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UK’s position of meeting the global challenge of automotive cybersecurity head on. Combining cross-sector expertise, it will be delivered by a consortium led by leading engineering consultancy HORIBA MIRA, international security experts Thales and global telecommunications solutions provider BT, with further support from WMG University of Warwick, the Centre for Modelling & Simulation (CFMS), Oxfordshire County Council, AESIN Techworks, plus the University of South Wales, the University of Bristol, Coventry University and the National Digital Exploitation Centre (NDEC). The Cybersecurity Feasibility Studies competition launched in August 2019 and called for the automotive industry to submit their ideas on how to create a robust cybersecurity solution to support the mainstream rollout of CAVs across the UK and ensure a solution that both addresses and informs the expectations of significant emerging cybersecurity industry standards. It has been spearheaded by government-led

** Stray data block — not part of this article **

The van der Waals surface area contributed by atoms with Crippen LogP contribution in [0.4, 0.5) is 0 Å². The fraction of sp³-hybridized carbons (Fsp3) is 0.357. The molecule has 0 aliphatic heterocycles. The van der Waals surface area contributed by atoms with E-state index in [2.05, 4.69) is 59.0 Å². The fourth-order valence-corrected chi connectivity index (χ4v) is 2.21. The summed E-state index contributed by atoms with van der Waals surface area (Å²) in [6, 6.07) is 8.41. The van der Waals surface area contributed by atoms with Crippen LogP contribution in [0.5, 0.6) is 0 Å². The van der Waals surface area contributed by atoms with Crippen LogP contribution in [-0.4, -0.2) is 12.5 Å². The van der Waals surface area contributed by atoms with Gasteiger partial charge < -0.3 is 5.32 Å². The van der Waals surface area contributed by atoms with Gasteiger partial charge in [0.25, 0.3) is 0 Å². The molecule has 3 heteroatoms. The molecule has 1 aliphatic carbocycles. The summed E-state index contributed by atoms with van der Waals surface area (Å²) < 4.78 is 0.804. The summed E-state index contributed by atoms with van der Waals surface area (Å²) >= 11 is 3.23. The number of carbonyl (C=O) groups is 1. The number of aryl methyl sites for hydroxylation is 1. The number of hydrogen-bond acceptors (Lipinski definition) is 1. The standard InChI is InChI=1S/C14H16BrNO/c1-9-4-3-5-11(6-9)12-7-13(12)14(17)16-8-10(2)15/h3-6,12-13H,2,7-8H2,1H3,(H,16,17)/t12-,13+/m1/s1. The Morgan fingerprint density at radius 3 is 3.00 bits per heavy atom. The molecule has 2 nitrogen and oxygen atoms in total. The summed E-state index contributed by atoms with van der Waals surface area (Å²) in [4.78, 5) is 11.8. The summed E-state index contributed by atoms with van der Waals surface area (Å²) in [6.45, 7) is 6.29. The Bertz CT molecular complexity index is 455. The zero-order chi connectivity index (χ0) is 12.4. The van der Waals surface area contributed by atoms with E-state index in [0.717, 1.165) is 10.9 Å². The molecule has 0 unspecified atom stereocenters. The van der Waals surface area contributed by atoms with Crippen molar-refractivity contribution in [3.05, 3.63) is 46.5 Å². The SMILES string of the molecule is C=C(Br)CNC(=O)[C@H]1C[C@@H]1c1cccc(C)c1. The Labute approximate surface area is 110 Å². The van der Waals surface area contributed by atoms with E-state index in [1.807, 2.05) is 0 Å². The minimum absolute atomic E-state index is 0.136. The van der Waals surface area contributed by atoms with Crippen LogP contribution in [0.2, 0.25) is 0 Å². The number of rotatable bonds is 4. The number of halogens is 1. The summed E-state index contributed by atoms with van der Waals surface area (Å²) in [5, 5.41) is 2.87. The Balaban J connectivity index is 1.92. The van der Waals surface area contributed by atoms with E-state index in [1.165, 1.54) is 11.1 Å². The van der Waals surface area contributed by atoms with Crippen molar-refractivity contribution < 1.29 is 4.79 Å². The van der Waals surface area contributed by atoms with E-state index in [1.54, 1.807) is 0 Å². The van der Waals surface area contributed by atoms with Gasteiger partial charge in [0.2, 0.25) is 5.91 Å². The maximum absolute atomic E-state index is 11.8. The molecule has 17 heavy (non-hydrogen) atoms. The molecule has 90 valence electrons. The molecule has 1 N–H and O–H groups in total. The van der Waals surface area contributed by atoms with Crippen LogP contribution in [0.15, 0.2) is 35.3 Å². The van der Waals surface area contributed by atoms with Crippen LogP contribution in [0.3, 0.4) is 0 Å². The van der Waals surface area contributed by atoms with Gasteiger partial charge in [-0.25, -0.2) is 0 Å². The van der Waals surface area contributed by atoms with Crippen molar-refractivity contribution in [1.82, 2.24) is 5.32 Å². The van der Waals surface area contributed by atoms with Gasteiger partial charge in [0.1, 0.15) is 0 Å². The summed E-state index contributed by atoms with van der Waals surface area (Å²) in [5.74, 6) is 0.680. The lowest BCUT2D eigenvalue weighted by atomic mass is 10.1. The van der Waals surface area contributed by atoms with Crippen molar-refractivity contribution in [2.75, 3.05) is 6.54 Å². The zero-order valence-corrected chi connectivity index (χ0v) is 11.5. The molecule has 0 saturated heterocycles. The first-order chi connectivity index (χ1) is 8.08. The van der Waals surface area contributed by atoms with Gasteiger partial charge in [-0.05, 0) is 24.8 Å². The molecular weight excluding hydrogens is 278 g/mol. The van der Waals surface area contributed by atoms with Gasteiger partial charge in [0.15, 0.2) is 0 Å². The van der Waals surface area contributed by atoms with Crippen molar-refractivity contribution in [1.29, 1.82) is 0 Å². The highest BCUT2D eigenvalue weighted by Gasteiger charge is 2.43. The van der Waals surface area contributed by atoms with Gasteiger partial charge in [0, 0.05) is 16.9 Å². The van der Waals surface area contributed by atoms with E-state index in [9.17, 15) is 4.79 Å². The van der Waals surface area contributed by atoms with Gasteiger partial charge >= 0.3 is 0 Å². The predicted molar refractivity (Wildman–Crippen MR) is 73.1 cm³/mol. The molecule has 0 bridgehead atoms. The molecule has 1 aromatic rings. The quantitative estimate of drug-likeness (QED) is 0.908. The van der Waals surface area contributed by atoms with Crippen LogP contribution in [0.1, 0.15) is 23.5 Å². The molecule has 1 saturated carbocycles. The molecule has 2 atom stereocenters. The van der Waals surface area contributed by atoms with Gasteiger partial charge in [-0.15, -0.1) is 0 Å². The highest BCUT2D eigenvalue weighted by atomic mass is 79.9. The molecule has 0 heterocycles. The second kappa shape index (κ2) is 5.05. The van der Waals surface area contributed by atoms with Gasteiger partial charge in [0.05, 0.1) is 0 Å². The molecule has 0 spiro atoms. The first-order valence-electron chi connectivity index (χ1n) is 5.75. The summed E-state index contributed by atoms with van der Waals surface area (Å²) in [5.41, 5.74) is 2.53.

Components in Electronics

entities including Zenzic, Centre for Connected and Autonomous Vehicles (CCAV), Department for Business, Energy and Industrial Strategy (BEIS) and Department for Transport (DfT). Some £2million will now be invested in the seven separate projects.

Welcoming the competition win, Anthony Martin, head of vehicle resilience technologies at HORIBA MIRA, comments: “As the first project of its kind, ResiCAV brings together unique expertise in automotive engineering, cybersecurity systems and artificial intelligence. We’re delighted that it has been recognised as one of the winners in the Cybersecurity Feasibility Studies competition. “With CAV technologies continuing to develop at such a rapid pace and only set to evolve in complexity, the project will play an

integral part in enabling the mobility industry to respond to emerging cybersecurity threats in real-time, by setting out clear parameters for measuring operational resilience, developing roadside infrastructure and supporting services. “We look forward to working with our key project partners in creating the world-class cybersecurity framework necessary to support the mass deployment of CAVs across the UK, and globally, in the coming years.” Mark Cracknell, head of technology at Zenzic, says: “Zenzic is proud to be co-ordinating the CCAV sponsored Cyber feasibility programme. This programme is bringing together the UK’s leading experts in Cyber-Physical systems and will shape the UK’s position as leaders in cyber security for connected and automated mobility.”